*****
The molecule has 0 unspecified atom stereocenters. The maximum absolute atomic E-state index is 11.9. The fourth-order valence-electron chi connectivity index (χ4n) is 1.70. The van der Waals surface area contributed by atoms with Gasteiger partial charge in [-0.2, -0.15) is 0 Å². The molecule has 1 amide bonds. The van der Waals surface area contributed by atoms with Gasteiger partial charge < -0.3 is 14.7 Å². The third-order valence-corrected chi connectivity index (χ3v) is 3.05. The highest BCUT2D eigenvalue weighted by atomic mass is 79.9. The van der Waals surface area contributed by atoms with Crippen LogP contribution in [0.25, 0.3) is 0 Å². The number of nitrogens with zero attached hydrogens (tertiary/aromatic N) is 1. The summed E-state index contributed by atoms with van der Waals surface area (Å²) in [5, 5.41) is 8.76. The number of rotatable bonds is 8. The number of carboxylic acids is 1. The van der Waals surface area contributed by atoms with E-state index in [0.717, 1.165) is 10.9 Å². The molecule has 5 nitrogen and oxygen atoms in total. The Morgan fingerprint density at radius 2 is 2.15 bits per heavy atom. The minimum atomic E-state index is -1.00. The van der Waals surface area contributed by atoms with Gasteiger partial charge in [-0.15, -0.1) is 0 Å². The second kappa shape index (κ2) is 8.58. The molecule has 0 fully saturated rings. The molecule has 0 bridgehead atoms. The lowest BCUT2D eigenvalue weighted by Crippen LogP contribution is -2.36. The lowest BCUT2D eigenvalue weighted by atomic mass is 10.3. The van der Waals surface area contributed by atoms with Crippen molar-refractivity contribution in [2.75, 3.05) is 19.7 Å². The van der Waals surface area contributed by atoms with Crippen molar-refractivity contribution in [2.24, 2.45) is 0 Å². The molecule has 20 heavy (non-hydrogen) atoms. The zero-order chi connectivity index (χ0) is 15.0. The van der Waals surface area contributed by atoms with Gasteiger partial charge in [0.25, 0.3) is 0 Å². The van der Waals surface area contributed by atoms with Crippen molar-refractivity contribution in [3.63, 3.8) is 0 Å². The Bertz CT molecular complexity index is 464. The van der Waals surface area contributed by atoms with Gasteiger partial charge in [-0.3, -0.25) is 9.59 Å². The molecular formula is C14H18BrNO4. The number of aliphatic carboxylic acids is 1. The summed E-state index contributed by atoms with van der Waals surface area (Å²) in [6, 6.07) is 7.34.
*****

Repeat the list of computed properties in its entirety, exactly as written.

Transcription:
The molecule has 0 unspecified atom stereocenters. The maximum absolute atomic E-state index is 11.9. The fourth-order valence-electron chi connectivity index (χ4n) is 1.70. The van der Waals surface area contributed by atoms with Gasteiger partial charge in [-0.2, -0.15) is 0 Å². The molecule has 1 amide bonds. The van der Waals surface area contributed by atoms with Gasteiger partial charge < -0.3 is 14.7 Å². The third-order valence-corrected chi connectivity index (χ3v) is 3.05. The highest BCUT2D eigenvalue weighted by atomic mass is 79.9. The van der Waals surface area contributed by atoms with Crippen LogP contribution in [0.25, 0.3) is 0 Å². The number of nitrogens with zero attached hydrogens (tertiary/aromatic N) is 1. The summed E-state index contributed by atoms with van der Waals surface area (Å²) in [5, 5.41) is 8.76. The number of rotatable bonds is 8. The number of carboxylic acids is 1. The van der Waals surface area contributed by atoms with E-state index in [0.717, 1.165) is 10.9 Å². The molecule has 5 nitrogen and oxygen atoms in total. The Morgan fingerprint density at radius 2 is 2.15 bits per heavy atom. The minimum atomic E-state index is -1.00. The van der Waals surface area contributed by atoms with Gasteiger partial charge in [-0.15, -0.1) is 0 Å². The second kappa shape index (κ2) is 8.58. The molecule has 0 fully saturated rings. The molecule has 0 bridgehead atoms. The lowest BCUT2D eigenvalue weighted by Crippen LogP contribution is -2.36. The lowest BCUT2D eigenvalue weighted by atomic mass is 10.3. The van der Waals surface area contributed by atoms with Crippen molar-refractivity contribution in [2.75, 3.05) is 19.7 Å². The van der Waals surface area contributed by atoms with Crippen molar-refractivity contribution in [2.24, 2.45) is 0 Å². The molecule has 20 heavy (non-hydrogen) atoms. The zero-order chi connectivity index (χ0) is 15.0. The van der Waals surface area contributed by atoms with Gasteiger partial charge in [0.25, 0.3) is 0 Å². The van der Waals surface area contributed by atoms with Crippen molar-refractivity contribution in [3.63, 3.8) is 0 Å². The Bertz CT molecular complexity index is 464. The van der Waals surface area contributed by atoms with Gasteiger partial charge in [-0.3, -0.25) is 9.59 Å². The molecular formula is C14H18BrNO4. The number of aliphatic carboxylic acids is 1. The summed E-state index contributed by atoms with van der Waals surface area (Å²) in [6, 6.07) is 7.34.